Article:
Labour MP Mike Kane, the Liberal Democrat's Parliamentary Spokesperson Antoinette Sandbach and Conservative Councillor Martyn Cox join political correspondent Lise McNally on May's installment of the Granada Debate.
On this episode, the panel discuss what we should make of the North West's election results and what should be done to help people in our region who are living through the cost of living crisis.
On the panel for May's edition of The Granada Debate:
Mike Kane, the Labour MP for Wythenshawe and Sale East
Antoinette Sandbach, former Conservative MP, now the Liberal Democrat's Parliamentary Spokesperson in Eddisbury, Cheshire
Martyn Cox, Conservative leader of Bolton Council
It is two years to go until the next General Election, and politicians have been given a little taste of what the North West could serve up to them.
Earlier this month (May 2022) the region went to the polls choosing nearly 500 councillors in 24 of our councils.
Before polling day, Labour controlled 16 of these, the Conservatives held one, and six were under no overall control, with various parties running a minority administration.
On the face of it, today's picture looks very similar - Labour won one seat in the elections but then lost one, leaving the colour of the region's political map largely unchanged.
But drill down into those results a bit more and the locals certainly did still deliver some moments of drama - and national politicians will have been watching closely.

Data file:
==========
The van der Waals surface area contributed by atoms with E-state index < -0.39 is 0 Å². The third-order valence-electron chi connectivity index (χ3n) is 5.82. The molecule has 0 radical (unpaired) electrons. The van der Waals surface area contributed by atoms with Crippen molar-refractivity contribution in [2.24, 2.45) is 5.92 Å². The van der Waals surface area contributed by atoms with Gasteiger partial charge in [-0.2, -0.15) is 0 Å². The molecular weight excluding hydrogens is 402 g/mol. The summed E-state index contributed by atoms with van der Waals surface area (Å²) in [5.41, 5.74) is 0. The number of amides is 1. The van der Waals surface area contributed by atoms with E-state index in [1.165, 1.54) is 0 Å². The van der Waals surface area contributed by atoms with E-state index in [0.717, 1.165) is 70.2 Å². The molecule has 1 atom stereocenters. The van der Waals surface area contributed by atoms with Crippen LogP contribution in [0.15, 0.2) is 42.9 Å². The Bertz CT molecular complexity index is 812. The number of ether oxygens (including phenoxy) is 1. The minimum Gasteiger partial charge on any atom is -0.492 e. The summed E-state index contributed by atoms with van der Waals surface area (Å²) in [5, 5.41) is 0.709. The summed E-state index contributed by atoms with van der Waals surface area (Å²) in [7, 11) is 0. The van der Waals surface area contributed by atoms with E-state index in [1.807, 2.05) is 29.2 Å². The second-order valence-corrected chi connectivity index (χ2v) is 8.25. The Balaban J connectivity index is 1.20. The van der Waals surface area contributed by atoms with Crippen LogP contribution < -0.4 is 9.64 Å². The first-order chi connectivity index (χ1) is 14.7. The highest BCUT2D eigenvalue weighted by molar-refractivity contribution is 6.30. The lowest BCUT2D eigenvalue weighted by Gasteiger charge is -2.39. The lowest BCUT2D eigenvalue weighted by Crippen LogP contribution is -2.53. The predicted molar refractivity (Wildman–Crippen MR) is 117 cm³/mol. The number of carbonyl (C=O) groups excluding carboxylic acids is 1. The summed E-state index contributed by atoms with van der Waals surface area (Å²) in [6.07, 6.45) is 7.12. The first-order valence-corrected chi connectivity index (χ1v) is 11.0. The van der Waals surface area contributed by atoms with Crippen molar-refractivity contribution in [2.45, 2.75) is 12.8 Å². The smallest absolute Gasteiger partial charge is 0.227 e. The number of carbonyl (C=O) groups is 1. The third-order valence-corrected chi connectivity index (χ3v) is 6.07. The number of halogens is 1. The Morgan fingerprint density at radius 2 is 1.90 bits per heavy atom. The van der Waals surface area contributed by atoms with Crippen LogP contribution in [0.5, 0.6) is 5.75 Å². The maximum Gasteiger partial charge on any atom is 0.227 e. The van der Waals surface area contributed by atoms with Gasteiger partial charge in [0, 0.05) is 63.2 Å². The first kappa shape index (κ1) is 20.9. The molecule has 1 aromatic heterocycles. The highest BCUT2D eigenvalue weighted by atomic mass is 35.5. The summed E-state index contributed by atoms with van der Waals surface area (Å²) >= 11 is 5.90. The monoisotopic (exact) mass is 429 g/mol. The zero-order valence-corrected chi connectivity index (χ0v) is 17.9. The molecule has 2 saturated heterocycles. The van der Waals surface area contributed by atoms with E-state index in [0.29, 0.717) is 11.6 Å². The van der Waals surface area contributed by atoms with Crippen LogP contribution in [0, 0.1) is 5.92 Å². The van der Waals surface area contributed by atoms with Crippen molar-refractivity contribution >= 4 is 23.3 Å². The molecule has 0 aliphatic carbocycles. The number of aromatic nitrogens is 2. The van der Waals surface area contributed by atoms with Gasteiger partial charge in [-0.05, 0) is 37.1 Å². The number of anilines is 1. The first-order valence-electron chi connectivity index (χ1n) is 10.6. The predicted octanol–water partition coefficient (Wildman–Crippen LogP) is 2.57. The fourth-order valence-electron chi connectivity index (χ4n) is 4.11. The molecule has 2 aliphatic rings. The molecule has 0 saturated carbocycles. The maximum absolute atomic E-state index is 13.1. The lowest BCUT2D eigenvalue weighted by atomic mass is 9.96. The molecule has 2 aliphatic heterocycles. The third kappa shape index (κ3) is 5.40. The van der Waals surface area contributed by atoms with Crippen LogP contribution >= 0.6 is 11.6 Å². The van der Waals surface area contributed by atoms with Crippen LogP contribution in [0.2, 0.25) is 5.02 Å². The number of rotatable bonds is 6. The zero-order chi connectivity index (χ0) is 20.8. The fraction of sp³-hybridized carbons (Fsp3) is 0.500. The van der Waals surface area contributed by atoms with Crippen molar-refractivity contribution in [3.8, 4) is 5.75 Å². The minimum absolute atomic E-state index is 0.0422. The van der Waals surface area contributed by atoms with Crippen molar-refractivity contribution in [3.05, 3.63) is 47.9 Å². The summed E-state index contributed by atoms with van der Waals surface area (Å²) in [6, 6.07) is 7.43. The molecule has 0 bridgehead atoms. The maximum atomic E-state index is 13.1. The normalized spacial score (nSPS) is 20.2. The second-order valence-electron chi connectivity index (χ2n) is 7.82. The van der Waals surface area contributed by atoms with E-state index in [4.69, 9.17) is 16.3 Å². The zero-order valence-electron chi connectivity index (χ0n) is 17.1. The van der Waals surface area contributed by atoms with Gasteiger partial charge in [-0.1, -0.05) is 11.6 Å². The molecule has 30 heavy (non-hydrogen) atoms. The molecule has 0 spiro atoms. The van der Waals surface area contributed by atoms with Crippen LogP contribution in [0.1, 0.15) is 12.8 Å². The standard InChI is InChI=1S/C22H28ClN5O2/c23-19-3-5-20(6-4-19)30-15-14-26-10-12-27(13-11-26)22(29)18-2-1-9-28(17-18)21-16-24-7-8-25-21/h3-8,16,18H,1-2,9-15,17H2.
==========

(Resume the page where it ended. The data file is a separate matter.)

The rising cost of living
One issue all our North West councils will have to grapple with in the coming weeks and months is the rising cost of pretty much everything.
Last April, consumer prices were increasing by 1.5% a year, but as the economy unlocked inflation took off, it is now at 9%.
This is highest it has been since 1982 and well above the Bank of England's 2% target.
Gas and electricity bills in particular have soared - the price of gas is 95% higher than in April last year, with the average price of petrol and diesel up by a third.
This week, a minister in Boris Johnson's government said people struggling with the cost of living crisis should consider 'taking on more hours at work or moving to a better job.'
But with warnings of "apocalyptic" rises in food prices too, some are asking: is the Government going far enough, fast enough?